Saturday, March 23, 2013

“Racing cars, illustrating, and smart clothes on good-looking women”


I have acquired a new painting in  my imaginary art collection but I need help identifying it. Below is the signature, but I am still not sure who it could be. Is this a pinup or a portrait? Was this part of a an ad? Also, the face seems familiar, but I have definitely never seen this image before. I love how strange and pale she looks, the expression in her eyes is the same as in some of Harry Clarke's illustrations: one of anxiety and distant contemplation, or at least it seems that way to me. 


Update: This painting seems to be by Maxwell Coburn Whitmore, better known as Coby Whitmore, a commercial artist known for his illustrations for ladies magazines like McCall's, the Ladies Home Journal, Good Housekeeping and Cosmopolitan, depicting the American Dream. His style reminds me very much of the old dress patterns I have collected, patterns for "smart" dresses. However, he was also known for his femme fatales in his "noir" paintings for pulp fiction (made illustrations for over 100 short stories). He represented the "good"" and "bad" with equal sympathy and mastery. To me, though most of these are hard to place. I don't know if they belong to the sunny idyllic domestic scenes, or a dark murder mystery that just happens to take place on a sunny day. That's what I like, I think.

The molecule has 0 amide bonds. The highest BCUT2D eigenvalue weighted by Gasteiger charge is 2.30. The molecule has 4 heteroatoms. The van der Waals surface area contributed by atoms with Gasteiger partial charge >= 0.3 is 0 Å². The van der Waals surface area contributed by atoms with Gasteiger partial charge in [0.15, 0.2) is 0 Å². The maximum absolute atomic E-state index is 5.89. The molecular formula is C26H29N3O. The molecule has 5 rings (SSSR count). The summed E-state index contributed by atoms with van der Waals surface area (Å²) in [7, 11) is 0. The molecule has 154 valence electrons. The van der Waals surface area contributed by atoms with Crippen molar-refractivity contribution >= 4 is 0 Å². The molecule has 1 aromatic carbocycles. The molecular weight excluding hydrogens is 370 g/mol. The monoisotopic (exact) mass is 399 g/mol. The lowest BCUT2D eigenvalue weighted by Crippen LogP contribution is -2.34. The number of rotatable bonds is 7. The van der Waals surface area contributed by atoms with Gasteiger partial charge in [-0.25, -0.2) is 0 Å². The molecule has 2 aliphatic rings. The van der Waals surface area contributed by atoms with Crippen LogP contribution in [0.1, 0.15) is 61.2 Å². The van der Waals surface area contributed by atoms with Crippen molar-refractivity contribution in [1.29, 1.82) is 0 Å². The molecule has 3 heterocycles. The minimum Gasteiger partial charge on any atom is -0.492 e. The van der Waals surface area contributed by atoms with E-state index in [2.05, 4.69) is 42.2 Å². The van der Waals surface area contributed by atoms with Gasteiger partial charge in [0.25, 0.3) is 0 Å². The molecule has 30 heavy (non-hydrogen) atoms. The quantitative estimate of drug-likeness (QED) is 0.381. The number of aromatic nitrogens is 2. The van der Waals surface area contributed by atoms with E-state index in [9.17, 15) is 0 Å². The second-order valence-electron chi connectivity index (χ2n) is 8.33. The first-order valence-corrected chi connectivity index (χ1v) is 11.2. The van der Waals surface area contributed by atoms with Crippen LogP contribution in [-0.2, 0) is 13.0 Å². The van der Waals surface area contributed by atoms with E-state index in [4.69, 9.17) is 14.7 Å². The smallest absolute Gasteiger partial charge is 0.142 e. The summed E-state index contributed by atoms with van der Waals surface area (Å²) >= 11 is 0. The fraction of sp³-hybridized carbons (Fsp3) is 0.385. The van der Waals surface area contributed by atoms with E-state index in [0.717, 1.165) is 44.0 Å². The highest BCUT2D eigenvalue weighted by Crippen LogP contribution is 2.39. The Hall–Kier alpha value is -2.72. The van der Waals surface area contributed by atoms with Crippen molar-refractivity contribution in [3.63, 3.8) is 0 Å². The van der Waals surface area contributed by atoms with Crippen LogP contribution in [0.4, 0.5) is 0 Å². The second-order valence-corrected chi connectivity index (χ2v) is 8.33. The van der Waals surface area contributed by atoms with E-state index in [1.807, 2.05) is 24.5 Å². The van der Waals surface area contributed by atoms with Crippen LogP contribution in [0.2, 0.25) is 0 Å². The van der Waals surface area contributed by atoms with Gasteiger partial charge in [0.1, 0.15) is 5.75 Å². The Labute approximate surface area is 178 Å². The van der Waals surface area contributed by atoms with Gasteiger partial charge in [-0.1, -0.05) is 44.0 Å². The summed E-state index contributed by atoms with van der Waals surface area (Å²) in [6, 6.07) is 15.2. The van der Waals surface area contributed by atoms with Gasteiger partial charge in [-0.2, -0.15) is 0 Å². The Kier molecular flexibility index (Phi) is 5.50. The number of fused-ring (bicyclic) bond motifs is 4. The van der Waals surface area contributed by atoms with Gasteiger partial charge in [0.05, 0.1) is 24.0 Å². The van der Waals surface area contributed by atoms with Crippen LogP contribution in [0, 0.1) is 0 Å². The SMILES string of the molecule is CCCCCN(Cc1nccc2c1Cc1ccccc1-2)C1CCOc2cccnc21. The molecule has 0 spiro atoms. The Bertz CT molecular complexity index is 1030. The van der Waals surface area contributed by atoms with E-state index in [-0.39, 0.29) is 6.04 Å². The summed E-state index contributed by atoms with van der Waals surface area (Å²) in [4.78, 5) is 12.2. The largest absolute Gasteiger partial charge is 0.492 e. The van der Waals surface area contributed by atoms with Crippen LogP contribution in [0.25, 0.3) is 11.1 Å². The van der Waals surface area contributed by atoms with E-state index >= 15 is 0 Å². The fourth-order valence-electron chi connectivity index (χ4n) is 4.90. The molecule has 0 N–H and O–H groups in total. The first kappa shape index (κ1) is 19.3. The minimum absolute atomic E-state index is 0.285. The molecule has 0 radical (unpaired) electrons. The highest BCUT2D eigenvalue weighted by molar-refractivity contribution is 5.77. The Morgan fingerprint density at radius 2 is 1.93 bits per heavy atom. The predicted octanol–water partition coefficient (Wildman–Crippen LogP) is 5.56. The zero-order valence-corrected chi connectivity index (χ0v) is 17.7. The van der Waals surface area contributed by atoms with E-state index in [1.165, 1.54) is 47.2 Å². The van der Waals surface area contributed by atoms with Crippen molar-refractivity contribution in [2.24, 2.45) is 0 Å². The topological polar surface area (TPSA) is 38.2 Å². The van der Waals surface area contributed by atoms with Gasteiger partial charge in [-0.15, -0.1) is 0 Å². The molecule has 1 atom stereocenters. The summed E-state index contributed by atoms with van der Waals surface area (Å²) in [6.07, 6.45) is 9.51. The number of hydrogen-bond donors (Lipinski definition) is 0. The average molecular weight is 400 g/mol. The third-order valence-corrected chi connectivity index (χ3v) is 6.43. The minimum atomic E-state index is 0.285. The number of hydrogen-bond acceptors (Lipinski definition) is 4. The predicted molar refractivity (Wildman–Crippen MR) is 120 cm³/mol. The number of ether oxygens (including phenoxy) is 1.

"According to illustration expert Walt Reed in Great American Illustrators, Whitmore had to have “a thorough knowledge of fashion trends. Since the pictures oftentimes were not published until several months after being painted, styles chosen had to be advanced enough to avoid looking dated when they appeared.”" sourceHe was excellent at portraying fashion in a way that makes the clothes look natural, an extension of the person wearing it, but at the same time not giving anything away about the person either. You can't tell what "kind" of person they are by their clothes. Sometimes, I think the way people dress almost invites stereotyping. Not these ladies, they all have an equal chance of being an artist, an heiress, a housewife, a student, a prostitute, a librarian, a villain or a business woman, as far as their clothes go. 


The real stories are the subtle expressions on the subject's faces, That is what drew me in with the first image, made me save it and has made me revisit it. I thought it was one of those paintings whose mysterious expression is purely accidental but looking through his work, every single woman he depicts has a long complicated, intriguing story. They are so alive with thoughts and feelings. They are certainly not lithe, expressionless shadows whose whose only function is to be a breathing clothes hanger. The nuanced glances and the expressive body language make his work really stand out.